prev sibling parent "Paulo Pinto" <pjmlp progtools.org> writes:
On Friday, 14 November 2014 at 20:22:30 UTC, Dmitry Olshansky 
wrote:
 ...

 Good point and it also answers the main question about D - to 
 become popular there need to be tools written in D. In fact I 
 wrote a couple at work, simple beasts that do one thing and do 
 it well.

 Problem is we need OpenSource and General Purpose. For instance 
 a general purpose build tool might be a killer app. There are 
 plenty of other good things to write in D but efficient batch 
 processing tools/CLI are the current sweet spot (IMHO).
I guess D's adoption depends on those that can somehow push it in their workplace. For me, I have came to realize there is no use for D in the JVM/.NET/Mobile ecosystems I work with. The way we select programming languages, even within those ecosystems, have nothing to do with language bullet features, rather with human factors and whatever technology stack is already in place, or requested by the customer. This does not apply only to D, but to all other languages out there. For example, we never used anything other than JavaScript on the browser side for our web projects. And keeping up with all of that, requires a lot of time already. -- Paulo
Nov 15 2014
prev sibling parent Joseph Rushton Wakeling via Digitalmars-d <digitalmars-d puremagic.com> writes:
On 13/11/14 10:36, Paulo Pinto via Digitalmars-d wrote:
 Actually I think it makes the life harder to earn Windows developers hearts for
 D, specially with .NET Native around the corner (it will come in Windows 10).

 Free Visual Studio + C#/F# + SIMD + .NET Native is a very enticing proposal.
I don't think there's any point in worrying about this. Microsoft open-sourcing .NET and making Visual Studio freely available is a great contribution to software development. Rather than worrying about whether it will take away opportunities from D, we should just focus on making D as good as it can be and solving the problems of the people who find it compelling.
Nov 13 2014
prev sibling next sibling parent reply Manu via Digitalmars-d <digitalmars-d puremagic.com> writes:
On 13 November 2014 10:57, Walter Bright via Digitalmars-d
<digitalmars-d puremagic.com> wrote:
 http://techcrunch.com/2014/11/12/microsoft-makes-visual-studio-free-for-small-teams/

 This is good news for D! It lowers the bar for writing 64 bit D code on
 Windows, and it also enables us to abandon support for versions of VS prior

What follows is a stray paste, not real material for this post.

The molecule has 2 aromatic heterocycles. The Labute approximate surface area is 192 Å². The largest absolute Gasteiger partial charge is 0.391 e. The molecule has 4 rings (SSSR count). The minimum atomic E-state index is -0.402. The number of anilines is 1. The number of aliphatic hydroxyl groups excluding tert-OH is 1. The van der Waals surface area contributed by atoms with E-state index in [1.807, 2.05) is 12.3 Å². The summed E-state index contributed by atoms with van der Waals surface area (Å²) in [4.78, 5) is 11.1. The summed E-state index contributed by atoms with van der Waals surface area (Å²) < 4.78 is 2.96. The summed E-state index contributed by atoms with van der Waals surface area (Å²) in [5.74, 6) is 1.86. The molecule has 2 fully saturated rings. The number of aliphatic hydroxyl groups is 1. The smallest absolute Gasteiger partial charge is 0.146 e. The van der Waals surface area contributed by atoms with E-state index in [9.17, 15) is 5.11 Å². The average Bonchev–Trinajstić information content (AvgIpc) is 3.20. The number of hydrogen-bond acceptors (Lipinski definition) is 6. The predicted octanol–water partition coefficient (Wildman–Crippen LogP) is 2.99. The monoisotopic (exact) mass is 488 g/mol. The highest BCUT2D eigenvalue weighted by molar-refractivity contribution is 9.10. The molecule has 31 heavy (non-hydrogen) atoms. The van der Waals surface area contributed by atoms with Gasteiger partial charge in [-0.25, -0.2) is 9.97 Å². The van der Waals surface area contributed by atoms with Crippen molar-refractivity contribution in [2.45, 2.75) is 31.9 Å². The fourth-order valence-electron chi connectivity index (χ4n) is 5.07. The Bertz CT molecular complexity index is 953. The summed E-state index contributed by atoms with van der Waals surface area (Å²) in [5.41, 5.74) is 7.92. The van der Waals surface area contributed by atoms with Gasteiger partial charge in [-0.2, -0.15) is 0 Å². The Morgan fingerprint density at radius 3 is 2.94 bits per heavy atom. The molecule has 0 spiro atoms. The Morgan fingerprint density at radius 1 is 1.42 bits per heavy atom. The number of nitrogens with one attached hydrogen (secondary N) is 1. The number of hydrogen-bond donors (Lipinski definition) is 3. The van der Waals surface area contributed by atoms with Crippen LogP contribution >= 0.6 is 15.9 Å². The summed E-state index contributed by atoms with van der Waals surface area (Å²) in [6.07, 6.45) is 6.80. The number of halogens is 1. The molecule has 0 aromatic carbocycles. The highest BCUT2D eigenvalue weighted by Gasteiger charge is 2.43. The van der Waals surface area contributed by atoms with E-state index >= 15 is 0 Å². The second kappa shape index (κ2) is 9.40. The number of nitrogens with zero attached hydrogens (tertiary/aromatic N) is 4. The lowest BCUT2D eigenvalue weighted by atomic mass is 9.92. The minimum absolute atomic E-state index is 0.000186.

to 2013.
Many, many corporate VS users get stuck on legacy versions of VS for a very long time. We still use VS2010 at work for instance, with no plan to upgrade. It would be a shame to lose legacy VS support, but I think the focus should certainly emphasise these future releases. A really nice start would be supporting the modern VS debugging stuff, for instance, the latest VS can track variables in registers for debugging release code... that would be a massive win! :) (Note: We should also be able to inspect class members, and step through code with scope's properly... so I won't hold my breath >_<)
Nov 13 2014
parent "Trass3r" <un known.com> writes:
On Thursday, 13 November 2014 at 09:36:26 UTC, Manu via 
Digitalmars-d wrote:
 On 13 November 2014 10:57, Walter Bright wrote:
 This is good news for D! It lowers the bar for writing 64 bit 
 D code on
 Windows, and it also enables us to abandon support for 
 versions of VS prior
 to 2013.
Many, many corporate VS users get stuck on legacy versions of VS for a very long time. We still use VS2010 at work for instance, with no plan to upgrade. It would be a shame to lose legacy VS support, but I think the focus should certainly emphasise these future releases.
It's perfectly possible to install newer versions side-by-side and even combine the new IDE with the old crap compiler for transitioning, which I've done since the very first CTP. Starting with 2013 the express editions are also fully usable and only lack plugin support. The rest is just excuses.
Nov 13 2014
prev sibling parent "MachineCode" <netorib94 gmail.com> writes:
On Thursday, 13 November 2014 at 00:58:41 UTC, Walter Bright 
wrote:
 http://techcrunch.com/2014/11/12/microsoft-makes-visual-studio-free-for-small-teams/

 This is good news for D! It lowers the bar for writing 64 bit D 
 code on Windows, and it also enables us to abandon support for 
 versions of VS prior to 2013.
I don't use neither VS for D nor dmd 64-bit compiler but Mono-D + dmd 32-bit instead of. Whay does means
 enables us to abandon support for versions of VS prior to 2013
? why should you be supporting it before?
Nov 13 2014